eqwjsarq03ehm1gkd14jr228brlcd3h Piano Concerto No.2 - 1st movement by Saint Saens
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Saint Saens

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Piano Concerto No.2 - 1st movement

Saint Saens

Price $37.00
Charles Camille Saint-Saëns (IPA: [ʃaʁl.kamij.sɛ̃sɑ̃s]) (9 October 1835 – 16 December 1921) was a French composer and performer, best known for his orchestral work The Carnival of the Animals.

Camille Saint-Saëns' long life spanned nearly the entire duration of the Romantic period of music. He was part of the heyday of the movement and witnessed its death and the dawn of 20th-century music.

Child prodigy
He was born in Paris to a government clerk who died only three months after his son's birth. His mother, Clémence, sought the aid of her aunt, Charlotte Masson, who moved in and introduced Camille to the piano. One of the most talented musical child prodigies of all time, he had perfect pitch and began piano lessons with his great-aunt at two years old, then almost immediately began composing. His first composition, a little piece for the piano dated 22 March 1839, is now kept in the Bibliothèque nationale de France. Saint-Saëns' precociousness was not limited to music; he could read and write by the time he was three, and had learned Latin four years later.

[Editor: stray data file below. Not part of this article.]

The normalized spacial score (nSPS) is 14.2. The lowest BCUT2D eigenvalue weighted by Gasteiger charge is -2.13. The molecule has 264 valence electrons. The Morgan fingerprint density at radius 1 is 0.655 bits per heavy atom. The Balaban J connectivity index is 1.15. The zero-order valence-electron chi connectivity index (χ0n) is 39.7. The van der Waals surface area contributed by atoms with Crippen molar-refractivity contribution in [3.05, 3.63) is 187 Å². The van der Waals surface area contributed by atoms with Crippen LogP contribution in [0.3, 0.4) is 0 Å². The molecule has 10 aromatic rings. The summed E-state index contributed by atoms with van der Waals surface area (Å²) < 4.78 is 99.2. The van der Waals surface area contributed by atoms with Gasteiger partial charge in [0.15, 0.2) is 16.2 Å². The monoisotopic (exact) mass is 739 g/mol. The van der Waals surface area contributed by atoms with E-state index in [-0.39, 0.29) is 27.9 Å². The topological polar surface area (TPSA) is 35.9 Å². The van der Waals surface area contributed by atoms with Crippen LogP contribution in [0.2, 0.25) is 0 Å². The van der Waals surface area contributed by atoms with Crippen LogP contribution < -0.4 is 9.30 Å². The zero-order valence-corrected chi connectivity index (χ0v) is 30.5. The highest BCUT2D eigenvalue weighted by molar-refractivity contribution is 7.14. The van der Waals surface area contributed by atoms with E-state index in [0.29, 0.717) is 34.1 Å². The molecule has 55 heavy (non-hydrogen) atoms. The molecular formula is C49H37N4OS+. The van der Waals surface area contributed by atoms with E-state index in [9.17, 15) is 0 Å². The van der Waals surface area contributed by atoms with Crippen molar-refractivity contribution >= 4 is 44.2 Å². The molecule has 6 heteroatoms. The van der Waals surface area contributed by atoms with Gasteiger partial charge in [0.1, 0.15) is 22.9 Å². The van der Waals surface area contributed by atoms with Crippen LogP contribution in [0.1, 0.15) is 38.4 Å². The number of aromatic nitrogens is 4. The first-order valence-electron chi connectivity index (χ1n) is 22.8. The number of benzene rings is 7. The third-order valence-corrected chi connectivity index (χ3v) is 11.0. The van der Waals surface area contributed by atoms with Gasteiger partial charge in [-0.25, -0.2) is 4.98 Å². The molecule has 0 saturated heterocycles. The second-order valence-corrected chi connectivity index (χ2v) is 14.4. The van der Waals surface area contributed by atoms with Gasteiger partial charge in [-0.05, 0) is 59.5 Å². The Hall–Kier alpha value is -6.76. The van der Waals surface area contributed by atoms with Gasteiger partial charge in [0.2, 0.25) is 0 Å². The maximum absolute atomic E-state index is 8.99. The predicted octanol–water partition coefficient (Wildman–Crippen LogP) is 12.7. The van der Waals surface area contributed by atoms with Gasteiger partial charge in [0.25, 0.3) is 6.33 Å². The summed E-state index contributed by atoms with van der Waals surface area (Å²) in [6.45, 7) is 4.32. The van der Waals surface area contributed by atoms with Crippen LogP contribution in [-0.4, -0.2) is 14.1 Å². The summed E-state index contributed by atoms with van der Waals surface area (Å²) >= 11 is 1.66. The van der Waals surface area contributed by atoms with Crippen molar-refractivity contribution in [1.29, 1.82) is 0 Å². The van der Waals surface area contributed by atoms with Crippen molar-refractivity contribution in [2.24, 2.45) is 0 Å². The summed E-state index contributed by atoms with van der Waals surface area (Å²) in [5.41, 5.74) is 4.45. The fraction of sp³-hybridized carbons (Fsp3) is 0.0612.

His first piano recital was given at age five, when he accompanied a Beethoven violin sonata. He went on to begin in-depth study of the full score of Don Giovanni. In 1842, Saint-Saëns began piano lessons with Camille-Marie Stamaty, a pupil of Friedrich Kalkbrenner, who had his students play the piano while resting their forearms on a bar situated in front of the keyboard, so that all the pianist's power came from the hand and fingers and not the arms. At ten years of age, Saint-Saëns gave his debut public recital at the Salle Pleyel, playing Mozart's Piano Concerto No. 15 in B-flat major (K. 450), and various pieces by Handel, Kalkbrenner, Hummel, and Bach. As an encore, Saint-Saëns offered to play any of the thirty-two Beethoven piano sonatas from memory. Word of this incredible concert spread across Europe and even to America, appearing in a Boston newspaper.